ATLANTA - Essential oils are extremely popular and marketed by many companies as all natural. But the Georgia Poison Center is putting out a warning about using the oils around children and pets after they say they got more than 1,000 calls about oils last year alone.
Many parents believe in the wellness effects of essential oils. Gabriella Stewart says she has used them on her 7-year-old son since he was a baby.
“He had a cough that would not go away and so it was constantly waking him up from his naps which is very frustrating for any new mom,” she said. After using an essential oil compound called breathe, the cough disappeared within a day or two.
“I was in,” she said. “My favorites are frankincense, copaiba, lavender, I mean the list goes on.”
Millions of people are buying essential oils, diffusing them, putting them on their skin and, in some cases, even eating them.
But essential oils alarmed hundreds of parents last year, who called the Georgia Poison Center, worried about their children's safety.
Of the 1,000 calls the center received, almost 800 dealt with children, the majority from parents of children under 5 years old.
“Surprisingly, this is a very common call that we get here,” Director Dr. Gaylord Lopez said.
Lopez said in many cases, the children had accidentally ingested essential oils and immediately had problems.
“They include everything from simple nausea and vomiting to sometimes even losing consciousness,” he said. “Some of these compounds in just small amounts can be really toxic.”
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But because of the flavor and smell of the oils, they are often enticing to children or pets.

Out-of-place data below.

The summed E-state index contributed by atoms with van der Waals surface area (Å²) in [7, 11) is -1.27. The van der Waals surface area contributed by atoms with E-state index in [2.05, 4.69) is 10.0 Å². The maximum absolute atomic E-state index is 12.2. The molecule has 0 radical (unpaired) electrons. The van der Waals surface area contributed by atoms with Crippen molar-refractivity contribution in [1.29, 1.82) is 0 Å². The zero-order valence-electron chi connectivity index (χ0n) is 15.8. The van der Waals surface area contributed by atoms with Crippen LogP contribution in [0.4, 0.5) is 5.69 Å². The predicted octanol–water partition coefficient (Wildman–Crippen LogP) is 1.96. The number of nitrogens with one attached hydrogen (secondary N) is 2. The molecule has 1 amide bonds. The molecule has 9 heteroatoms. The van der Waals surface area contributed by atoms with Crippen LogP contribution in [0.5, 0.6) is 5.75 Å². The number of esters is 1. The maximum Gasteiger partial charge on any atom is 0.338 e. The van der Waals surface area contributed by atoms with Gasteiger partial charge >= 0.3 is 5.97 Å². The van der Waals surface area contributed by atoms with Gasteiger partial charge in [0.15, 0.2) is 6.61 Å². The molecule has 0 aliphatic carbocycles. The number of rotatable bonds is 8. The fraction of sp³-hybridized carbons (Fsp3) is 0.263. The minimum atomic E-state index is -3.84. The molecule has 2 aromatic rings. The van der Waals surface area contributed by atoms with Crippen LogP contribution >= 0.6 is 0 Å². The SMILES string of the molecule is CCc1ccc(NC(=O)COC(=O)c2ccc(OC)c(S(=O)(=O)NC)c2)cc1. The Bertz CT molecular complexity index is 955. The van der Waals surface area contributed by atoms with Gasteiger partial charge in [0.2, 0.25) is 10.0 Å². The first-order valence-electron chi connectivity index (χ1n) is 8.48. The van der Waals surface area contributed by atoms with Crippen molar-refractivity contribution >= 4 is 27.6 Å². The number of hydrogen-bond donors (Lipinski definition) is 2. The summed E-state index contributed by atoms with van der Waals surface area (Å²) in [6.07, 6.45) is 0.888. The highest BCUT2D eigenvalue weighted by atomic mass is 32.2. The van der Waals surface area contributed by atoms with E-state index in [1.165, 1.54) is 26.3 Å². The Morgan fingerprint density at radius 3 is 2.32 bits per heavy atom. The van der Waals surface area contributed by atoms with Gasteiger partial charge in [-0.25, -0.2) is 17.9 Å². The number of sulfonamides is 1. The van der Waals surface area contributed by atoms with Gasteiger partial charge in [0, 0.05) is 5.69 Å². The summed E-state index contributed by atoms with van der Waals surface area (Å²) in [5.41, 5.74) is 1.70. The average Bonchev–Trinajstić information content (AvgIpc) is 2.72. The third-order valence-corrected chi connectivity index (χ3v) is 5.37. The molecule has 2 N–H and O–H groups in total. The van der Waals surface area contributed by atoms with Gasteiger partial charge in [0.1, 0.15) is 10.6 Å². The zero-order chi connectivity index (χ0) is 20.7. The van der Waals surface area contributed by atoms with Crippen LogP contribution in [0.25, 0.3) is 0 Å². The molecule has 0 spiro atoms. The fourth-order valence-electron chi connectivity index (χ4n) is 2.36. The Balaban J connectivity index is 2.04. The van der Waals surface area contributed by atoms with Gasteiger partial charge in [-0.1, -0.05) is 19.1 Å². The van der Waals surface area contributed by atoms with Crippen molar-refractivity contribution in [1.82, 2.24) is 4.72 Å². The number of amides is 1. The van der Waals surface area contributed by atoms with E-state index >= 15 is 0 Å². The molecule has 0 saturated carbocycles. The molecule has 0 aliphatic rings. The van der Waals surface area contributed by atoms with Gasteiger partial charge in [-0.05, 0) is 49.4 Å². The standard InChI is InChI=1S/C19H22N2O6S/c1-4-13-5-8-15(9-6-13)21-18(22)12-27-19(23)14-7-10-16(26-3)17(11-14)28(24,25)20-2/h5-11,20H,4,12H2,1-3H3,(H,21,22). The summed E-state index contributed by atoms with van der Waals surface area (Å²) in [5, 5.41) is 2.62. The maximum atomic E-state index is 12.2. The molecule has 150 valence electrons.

“For example, oil of wintergreen has the spearminty kind of flavor, most people are familiar with it. But if you get the highly concentrated product, as little as half a teaspoon-full can be lethal,” Lopez said.
He said oil of wintergreen is one of the big three he gets calls about. The others are camphor and eucalyptus, all harmful if ingested, and could cause seizures, tremors or worse.
“When it comes to these alternative medicines, there are going to be risks out there. There’s not a lot of studies and parents need to know that what they read on the internet not always is true,” Lopez said.
Lopez recommends getting advice from a health professional before using oils on your children. Stewart agrees education is important.
“I would never put anything on my son that wasn’t pure or safe,” she said.
Stewart, who now sells the oils, says parents should read every label, look for pure oils and get advice on how to best use the oils on their small children. She also stresses oils must be stored safely. That means keeping oil bottles locked, or in a box, out of reach of children, and that goes for keeping them away from your pets, who are attracted to their smell, too.
“Pets get into everything and these, depending on how that particular animal absorbs it, breaks it down in their body, this could be even more problematic in these little critters,” Lopez said.
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